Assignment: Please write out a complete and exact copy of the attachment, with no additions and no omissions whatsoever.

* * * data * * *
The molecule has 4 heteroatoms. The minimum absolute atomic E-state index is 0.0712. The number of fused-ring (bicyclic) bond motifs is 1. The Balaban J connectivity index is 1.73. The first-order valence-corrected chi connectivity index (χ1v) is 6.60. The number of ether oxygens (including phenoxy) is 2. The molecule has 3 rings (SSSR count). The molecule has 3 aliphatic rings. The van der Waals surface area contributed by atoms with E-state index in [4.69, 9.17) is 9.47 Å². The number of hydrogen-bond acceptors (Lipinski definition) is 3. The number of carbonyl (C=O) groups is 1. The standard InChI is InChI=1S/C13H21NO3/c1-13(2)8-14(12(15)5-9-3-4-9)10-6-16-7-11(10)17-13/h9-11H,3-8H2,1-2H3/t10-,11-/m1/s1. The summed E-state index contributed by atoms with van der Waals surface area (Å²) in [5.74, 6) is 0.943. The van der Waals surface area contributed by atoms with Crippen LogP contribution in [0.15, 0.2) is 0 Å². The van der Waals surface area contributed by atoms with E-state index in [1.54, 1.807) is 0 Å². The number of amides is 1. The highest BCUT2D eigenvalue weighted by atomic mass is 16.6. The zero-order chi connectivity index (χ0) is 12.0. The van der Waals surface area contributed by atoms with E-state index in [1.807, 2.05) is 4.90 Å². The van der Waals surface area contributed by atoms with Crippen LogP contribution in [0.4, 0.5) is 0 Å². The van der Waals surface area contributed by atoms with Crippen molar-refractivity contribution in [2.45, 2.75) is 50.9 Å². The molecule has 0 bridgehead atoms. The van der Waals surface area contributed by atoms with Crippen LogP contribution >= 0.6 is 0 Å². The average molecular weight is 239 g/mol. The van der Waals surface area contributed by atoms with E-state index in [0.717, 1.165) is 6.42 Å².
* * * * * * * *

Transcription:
The molecule has 4 heteroatoms. The minimum absolute atomic E-state index is 0.0712. The number of fused-ring (bicyclic) bond motifs is 1. The Balaban J connectivity index is 1.73. The first-order valence-corrected chi connectivity index (χ1v) is 6.60. The number of ether oxygens (including phenoxy) is 2. The molecule has 3 rings (SSSR count). The molecule has 3 aliphatic rings. The van der Waals surface area contributed by atoms with E-state index in [4.69, 9.17) is 9.47 Å². The number of hydrogen-bond acceptors (Lipinski definition) is 3. The number of carbonyl (C=O) groups is 1. The standard InChI is InChI=1S/C13H21NO3/c1-13(2)8-14(12(15)5-9-3-4-9)10-6-16-7-11(10)17-13/h9-11H,3-8H2,1-2H3/t10-,11-/m1/s1. The summed E-state index contributed by atoms with van der Waals surface area (Å²) in [5.74, 6) is 0.943. The van der Waals surface area contributed by atoms with Crippen LogP contribution in [0.15, 0.2) is 0 Å². The van der Waals surface area contributed by atoms with E-state index in [1.54, 1.807) is 0 Å². The number of amides is 1. The highest BCUT2D eigenvalue weighted by atomic mass is 16.6. The zero-order chi connectivity index (χ0) is 12.0. The van der Waals surface area contributed by atoms with E-state index in [1.807, 2.05) is 4.90 Å². The van der Waals surface area contributed by atoms with Crippen LogP contribution in [0.4, 0.5) is 0 Å². The van der Waals surface area contributed by atoms with Crippen molar-refractivity contribution in [2.45, 2.75) is 50.9 Å². The molecule has 0 bridgehead atoms. The van der Waals surface area contributed by atoms with Crippen LogP contribution >= 0.6 is 0 Å². The average molecular weight is 239 g/mol. The van der Waals surface area contributed by atoms with E-state index in [0.717, 1.165) is 6.42 Å².